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Time to Act on HIV/AIDS
Failure to act to stem the HIV/AIDS epidemic risks endangering hard-won development gains.

The significant economic and social progress achieved by some of the world's star developing countries over the past few decades could be jeopardized unless they increase their efforts to combat the HIV/AIDS epidemic, a senior World Bank official warns.

Speaking ahead of the XV International AIDS Conference in Bangkok, Thailand, Callisto Madavo, the World Bank's regional vice-president for Africa - the area hardest hit by the HIV/AIDS epidemic - says he is concerned some key Asian and Eastern European countries are not doing enough to combat the epidemic.

The consequences of high HIV/AIDS infection rates on economic development - and therefore poverty reduction - are severe, he says. "What we are seeing, in Africa anyway, through our modeling and so on, is that the per capita growth in some of these economies is being reduced by one to two percent each year." Over time, there is a huge difference between growth without a HIV/AIDS epidemic and with an epidemic.

Awareness Is Rising Faster Than Treatment

Madavo says the degree of awareness of the dangers posed by the HIV/AIDS epidemic is much higher than ever before. Progress is being made in obtaining the funding to fight the epidemic and in prevention efforts.

Through the Multi-Country HIV/AIDS Program (MAP), the Bank has made $1 billion available to in Africa for prevention, care, and treatment programs. Significant funding has also been pledged by the United States Government, the Global Fund to Fight AIDS, TB and Malaria, and through organizations such as as the Gates and Clinton foundations.

He emphasizes, however, the need to step up attention to treatment.

"We have a unique opportunity. Five years ago…the cost of drugs was a significant deterrent in terms of the ability to treat those who are already infected. With the cost of them coming down now, we have a real window and the question is, are we going to use it?"

The key now is to ensure the funding is used in the most effective manner. This could be done by substantially strengthening the implementation capacity of countries themselves. A prime example is the African Multi-Country AIDS Program (MAP), which taps into the capacity of community-based organizations such as non-governmental or faith-based organizations. In addition, donors need to do a better job of co-ordinating and harmonizing their efforts.

Need for Renewed Commitment

Under the theme of Access for All, conference organizers are seeking to further intensify global efforts to halt the epidemic's advance. Leaders will be asked for a renewed commitment to take concrete steps to turn back the spread of HIV/AIDS.

More than 15,000 delegates from 160 countries are expected at the conference from July 11-16. It will bring together distinguished researchers, community leaders and policy specialists to discuss five streams: basic science; clinical research, treatment and care; epidemiology and prevention; social and economic issues; policy and program implementation.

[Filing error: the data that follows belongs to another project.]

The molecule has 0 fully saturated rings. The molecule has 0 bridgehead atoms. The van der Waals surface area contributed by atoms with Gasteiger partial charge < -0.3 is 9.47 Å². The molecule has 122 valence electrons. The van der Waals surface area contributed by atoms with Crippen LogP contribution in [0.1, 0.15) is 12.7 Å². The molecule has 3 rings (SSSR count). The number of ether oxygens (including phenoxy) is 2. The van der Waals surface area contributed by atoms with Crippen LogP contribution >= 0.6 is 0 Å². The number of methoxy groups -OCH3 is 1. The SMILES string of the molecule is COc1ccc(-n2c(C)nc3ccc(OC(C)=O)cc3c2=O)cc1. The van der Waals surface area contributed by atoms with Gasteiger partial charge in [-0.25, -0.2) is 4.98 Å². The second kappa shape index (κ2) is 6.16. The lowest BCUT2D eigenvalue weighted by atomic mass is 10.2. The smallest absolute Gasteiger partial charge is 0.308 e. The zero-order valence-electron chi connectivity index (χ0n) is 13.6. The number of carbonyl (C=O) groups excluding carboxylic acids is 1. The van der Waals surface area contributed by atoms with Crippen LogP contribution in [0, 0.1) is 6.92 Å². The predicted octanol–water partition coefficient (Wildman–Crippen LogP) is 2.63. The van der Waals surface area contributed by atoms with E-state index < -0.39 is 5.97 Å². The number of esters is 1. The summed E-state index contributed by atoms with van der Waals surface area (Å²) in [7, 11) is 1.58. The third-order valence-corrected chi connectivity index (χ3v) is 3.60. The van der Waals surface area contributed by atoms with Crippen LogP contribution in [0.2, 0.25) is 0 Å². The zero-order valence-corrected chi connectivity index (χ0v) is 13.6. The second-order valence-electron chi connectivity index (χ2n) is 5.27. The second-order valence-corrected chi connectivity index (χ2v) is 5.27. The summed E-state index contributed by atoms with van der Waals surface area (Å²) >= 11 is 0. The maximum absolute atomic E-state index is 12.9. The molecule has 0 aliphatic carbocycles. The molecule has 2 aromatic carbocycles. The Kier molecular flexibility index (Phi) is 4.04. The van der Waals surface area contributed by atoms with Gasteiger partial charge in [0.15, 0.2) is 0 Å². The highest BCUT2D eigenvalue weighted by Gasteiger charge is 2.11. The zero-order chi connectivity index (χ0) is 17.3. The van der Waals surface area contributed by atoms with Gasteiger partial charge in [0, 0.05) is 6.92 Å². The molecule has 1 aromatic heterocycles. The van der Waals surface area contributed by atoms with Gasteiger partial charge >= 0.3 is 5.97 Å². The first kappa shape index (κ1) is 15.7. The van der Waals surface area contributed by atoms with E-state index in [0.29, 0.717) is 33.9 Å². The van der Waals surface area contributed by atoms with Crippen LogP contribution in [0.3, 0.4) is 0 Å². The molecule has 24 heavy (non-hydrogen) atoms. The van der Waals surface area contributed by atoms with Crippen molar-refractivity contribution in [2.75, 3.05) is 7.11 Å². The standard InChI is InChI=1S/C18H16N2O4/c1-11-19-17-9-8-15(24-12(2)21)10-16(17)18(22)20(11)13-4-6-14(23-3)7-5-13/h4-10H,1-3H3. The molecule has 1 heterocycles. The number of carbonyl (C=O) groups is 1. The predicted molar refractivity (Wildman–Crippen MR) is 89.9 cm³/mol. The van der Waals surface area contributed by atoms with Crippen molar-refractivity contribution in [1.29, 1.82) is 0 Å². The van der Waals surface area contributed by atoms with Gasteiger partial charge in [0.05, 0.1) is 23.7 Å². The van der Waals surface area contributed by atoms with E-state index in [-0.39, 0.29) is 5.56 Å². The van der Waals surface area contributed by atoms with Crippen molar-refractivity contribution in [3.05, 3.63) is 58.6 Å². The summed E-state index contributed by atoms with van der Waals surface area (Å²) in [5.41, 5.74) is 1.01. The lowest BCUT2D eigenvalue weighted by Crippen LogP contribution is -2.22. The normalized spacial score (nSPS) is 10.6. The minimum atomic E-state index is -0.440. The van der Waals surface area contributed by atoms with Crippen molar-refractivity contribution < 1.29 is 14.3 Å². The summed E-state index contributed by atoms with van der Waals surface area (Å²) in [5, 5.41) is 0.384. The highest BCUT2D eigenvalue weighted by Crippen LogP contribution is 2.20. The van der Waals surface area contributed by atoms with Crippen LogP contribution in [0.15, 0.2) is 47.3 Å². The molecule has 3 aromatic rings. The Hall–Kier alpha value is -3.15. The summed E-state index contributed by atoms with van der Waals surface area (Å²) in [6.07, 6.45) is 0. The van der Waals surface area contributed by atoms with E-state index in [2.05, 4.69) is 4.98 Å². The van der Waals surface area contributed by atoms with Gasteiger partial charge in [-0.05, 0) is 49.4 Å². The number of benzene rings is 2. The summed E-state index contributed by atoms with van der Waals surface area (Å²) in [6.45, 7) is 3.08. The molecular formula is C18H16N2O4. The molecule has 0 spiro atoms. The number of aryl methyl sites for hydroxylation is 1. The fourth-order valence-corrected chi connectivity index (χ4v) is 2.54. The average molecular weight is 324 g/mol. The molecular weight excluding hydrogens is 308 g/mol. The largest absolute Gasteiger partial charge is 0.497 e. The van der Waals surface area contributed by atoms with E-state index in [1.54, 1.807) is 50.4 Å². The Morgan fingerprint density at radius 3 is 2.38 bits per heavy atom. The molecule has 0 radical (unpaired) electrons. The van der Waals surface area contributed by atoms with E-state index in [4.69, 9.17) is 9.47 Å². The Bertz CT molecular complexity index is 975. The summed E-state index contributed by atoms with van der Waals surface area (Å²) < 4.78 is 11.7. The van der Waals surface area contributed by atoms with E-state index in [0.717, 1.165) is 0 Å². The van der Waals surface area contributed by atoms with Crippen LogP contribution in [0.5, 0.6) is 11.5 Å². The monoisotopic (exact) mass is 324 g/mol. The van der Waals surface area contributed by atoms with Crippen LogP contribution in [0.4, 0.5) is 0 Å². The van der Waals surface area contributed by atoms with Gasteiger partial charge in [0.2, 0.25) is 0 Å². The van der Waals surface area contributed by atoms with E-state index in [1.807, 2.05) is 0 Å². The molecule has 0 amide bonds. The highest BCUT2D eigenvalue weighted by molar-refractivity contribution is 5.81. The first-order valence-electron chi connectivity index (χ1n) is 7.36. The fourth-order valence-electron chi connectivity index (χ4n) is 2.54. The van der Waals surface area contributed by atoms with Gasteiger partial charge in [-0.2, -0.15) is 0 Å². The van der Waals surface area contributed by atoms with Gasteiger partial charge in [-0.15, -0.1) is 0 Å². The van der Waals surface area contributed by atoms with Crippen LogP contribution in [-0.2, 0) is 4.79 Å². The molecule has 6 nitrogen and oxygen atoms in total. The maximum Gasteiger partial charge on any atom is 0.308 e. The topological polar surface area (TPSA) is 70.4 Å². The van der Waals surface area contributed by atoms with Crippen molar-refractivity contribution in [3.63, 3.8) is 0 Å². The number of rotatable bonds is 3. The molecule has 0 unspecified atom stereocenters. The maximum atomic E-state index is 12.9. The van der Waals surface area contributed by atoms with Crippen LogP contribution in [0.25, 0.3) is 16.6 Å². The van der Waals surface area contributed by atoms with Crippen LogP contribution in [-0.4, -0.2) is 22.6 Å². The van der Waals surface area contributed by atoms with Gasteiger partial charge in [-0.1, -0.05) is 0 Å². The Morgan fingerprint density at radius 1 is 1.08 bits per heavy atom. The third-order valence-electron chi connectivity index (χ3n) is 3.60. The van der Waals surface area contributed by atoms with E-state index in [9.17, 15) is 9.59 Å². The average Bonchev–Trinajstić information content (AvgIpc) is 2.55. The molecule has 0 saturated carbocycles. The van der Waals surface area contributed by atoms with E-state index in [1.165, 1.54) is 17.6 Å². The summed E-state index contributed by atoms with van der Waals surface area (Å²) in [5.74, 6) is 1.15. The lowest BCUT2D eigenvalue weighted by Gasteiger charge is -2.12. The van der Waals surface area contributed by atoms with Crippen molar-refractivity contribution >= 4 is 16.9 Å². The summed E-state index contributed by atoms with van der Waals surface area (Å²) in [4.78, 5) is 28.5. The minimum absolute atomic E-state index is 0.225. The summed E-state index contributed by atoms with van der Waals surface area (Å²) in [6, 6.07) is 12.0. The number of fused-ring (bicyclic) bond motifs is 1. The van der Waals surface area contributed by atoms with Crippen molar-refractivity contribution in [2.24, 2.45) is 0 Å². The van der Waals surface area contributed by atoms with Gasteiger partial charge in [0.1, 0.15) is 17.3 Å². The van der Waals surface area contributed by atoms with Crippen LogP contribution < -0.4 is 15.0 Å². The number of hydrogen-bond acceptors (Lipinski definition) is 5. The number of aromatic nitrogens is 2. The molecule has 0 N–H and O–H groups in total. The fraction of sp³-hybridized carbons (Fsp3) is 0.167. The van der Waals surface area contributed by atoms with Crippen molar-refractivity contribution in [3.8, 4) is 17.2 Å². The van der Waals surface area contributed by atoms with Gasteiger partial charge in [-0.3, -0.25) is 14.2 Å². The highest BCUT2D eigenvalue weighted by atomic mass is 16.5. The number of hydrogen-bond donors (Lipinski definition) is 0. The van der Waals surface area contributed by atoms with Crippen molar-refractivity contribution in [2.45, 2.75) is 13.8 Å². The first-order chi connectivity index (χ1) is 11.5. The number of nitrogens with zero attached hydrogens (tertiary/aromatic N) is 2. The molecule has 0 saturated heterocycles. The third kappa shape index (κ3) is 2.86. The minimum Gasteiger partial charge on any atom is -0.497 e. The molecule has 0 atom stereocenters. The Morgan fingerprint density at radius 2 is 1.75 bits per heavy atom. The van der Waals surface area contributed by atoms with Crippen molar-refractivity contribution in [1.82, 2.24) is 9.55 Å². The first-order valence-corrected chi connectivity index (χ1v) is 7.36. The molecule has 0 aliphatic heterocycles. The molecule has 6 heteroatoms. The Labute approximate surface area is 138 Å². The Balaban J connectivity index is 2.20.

The conference is convened every two years by the International AIDS Society (IAS), and this year is being hosted locally by the Thai Ministry of Public Health. Madavo says it is fitting that this year's conference should be in Bangkok because the Thai Government had been one of the first in the world to mount an aggressive campaign against HIV/AIDS. "In Africa we learned early lessons from Thailand. We looked to Thailand for some of the initial thinking."

World Bank experts will be participating extensively in the conference through an extensive range of seminars. Other major backers of this year's conference are the Global Network of People Living with HIV, the International Community of Women Living with HIV/AIDS, the International Council of AIDS Services Organizations, the Joint United Nations Programme on HIV/AIDS (UNAIDS) and the Thai NGO Coalition of AIDS.

Madavo said the World Bank had, as an institution, came late to the HIV/AIDS fight. "But once we have got into it, I'm very proud of our track record so far in Africa, in the Caribbean, the beginning that we have made in India, and so on.

"We are an institution whose vision is development, and an institution that knows that development is about people. You can't have development in places where people are suffering and dying. Where systems are being undermined from a capacity point of view because teachers are dying, nurses are dying, doctors are dying and so forth."

The Bank's Work on HIV/AIDS

In the past few years, the Bank has committed a total of about US$1.7 billion through grants, loans and credits for programs to fight HIV/AIDS.

In addition to the $1 billion allocated to 28 countries in Africa through the Multi-Country HIV/AIDS Program (MAP), the Bank has made available US$ 155 million to the Caribbean to fight HIV/AIDS.

For the poorest countries, World Bank support for HIV/AIDS projects can be up to 100% grant financed.

In April 2004, the Bank entered into a partnership with the Global Fund, UNICEF, and the Clinton Foundation to make it possible for developing countries to purchase high-quality AIDS medicines at low prices. The drug agreements could save from US$ 150 to US$ 400 per patient per year while the diagnostics agreements will result in savings of up to 80%.

To encourage countries to use Bank funding for treatment, the US$ 60 million Treatment Acceleration Project (TAP) was approved in June 2004. The TAP's grants to Burkina Faso, Ghana and Mozambique will test public sector/civil society partnerships to scale up treatment.

( July 7,2004)

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